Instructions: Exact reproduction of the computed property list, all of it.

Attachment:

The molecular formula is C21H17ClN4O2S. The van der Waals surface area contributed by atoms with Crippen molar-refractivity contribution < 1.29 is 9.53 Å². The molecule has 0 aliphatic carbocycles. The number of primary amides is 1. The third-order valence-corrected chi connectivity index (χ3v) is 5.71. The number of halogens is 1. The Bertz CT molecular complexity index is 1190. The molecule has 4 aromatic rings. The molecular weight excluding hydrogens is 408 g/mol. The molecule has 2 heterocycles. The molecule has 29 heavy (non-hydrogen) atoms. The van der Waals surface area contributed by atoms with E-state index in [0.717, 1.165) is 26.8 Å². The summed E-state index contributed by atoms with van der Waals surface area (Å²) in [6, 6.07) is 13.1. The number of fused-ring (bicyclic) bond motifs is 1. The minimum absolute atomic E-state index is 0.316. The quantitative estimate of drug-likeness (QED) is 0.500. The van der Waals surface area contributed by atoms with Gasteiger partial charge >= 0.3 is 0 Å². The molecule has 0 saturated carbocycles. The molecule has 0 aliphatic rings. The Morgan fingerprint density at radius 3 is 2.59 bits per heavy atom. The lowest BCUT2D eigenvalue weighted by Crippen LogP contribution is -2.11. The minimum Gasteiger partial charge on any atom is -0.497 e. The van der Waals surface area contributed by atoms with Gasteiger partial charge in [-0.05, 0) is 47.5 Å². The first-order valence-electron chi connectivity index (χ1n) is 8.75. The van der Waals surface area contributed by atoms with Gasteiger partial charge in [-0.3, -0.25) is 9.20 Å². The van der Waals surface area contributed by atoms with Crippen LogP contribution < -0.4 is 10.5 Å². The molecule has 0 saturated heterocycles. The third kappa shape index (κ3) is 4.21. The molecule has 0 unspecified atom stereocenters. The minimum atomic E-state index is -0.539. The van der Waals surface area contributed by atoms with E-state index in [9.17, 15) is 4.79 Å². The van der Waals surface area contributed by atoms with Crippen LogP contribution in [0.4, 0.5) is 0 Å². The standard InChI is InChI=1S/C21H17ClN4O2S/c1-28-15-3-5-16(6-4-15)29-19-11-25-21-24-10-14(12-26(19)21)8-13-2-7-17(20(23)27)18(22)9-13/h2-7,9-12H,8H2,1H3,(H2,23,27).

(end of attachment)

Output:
The molecular formula is C21H17ClN4O2S. The van der Waals surface area contributed by atoms with Crippen molar-refractivity contribution < 1.29 is 9.53 Å². The molecule has 0 aliphatic carbocycles. The number of primary amides is 1. The third-order valence-corrected chi connectivity index (χ3v) is 5.71. The number of halogens is 1. The Bertz CT molecular complexity index is 1190. The molecule has 4 aromatic rings. The molecular weight excluding hydrogens is 408 g/mol. The molecule has 2 heterocycles. The molecule has 29 heavy (non-hydrogen) atoms. The van der Waals surface area contributed by atoms with E-state index in [0.717, 1.165) is 26.8 Å². The summed E-state index contributed by atoms with van der Waals surface area (Å²) in [6, 6.07) is 13.1. The number of fused-ring (bicyclic) bond motifs is 1. The minimum absolute atomic E-state index is 0.316. The quantitative estimate of drug-likeness (QED) is 0.500. The van der Waals surface area contributed by atoms with Gasteiger partial charge >= 0.3 is 0 Å². The molecule has 0 saturated carbocycles. The molecule has 0 aliphatic rings. The Morgan fingerprint density at radius 3 is 2.59 bits per heavy atom. The lowest BCUT2D eigenvalue weighted by Crippen LogP contribution is -2.11. The minimum Gasteiger partial charge on any atom is -0.497 e. The van der Waals surface area contributed by atoms with Gasteiger partial charge in [-0.05, 0) is 47.5 Å². The first-order valence-electron chi connectivity index (χ1n) is 8.75. The van der Waals surface area contributed by atoms with Gasteiger partial charge in [-0.3, -0.25) is 9.20 Å². The van der Waals surface area contributed by atoms with Crippen LogP contribution < -0.4 is 10.5 Å². The molecule has 0 saturated heterocycles. The third kappa shape index (κ3) is 4.21. The molecule has 0 unspecified atom stereocenters. The minimum atomic E-state index is -0.539. The van der Waals surface area contributed by atoms with E-state index in [9.17, 15) is 4.79 Å². The van der Waals surface area contributed by atoms with Crippen LogP contribution in [0.4, 0.5) is 0 Å². The standard InChI is InChI=1S/C21H17ClN4O2S/c1-28-15-3-5-16(6-4-15)29-19-11-25-21-24-10-14(12-26(19)21)8-13-2-7-17(20(23)27)18(22)9-13/h2-7,9-12H,8H2,1H3,(H2,23,27).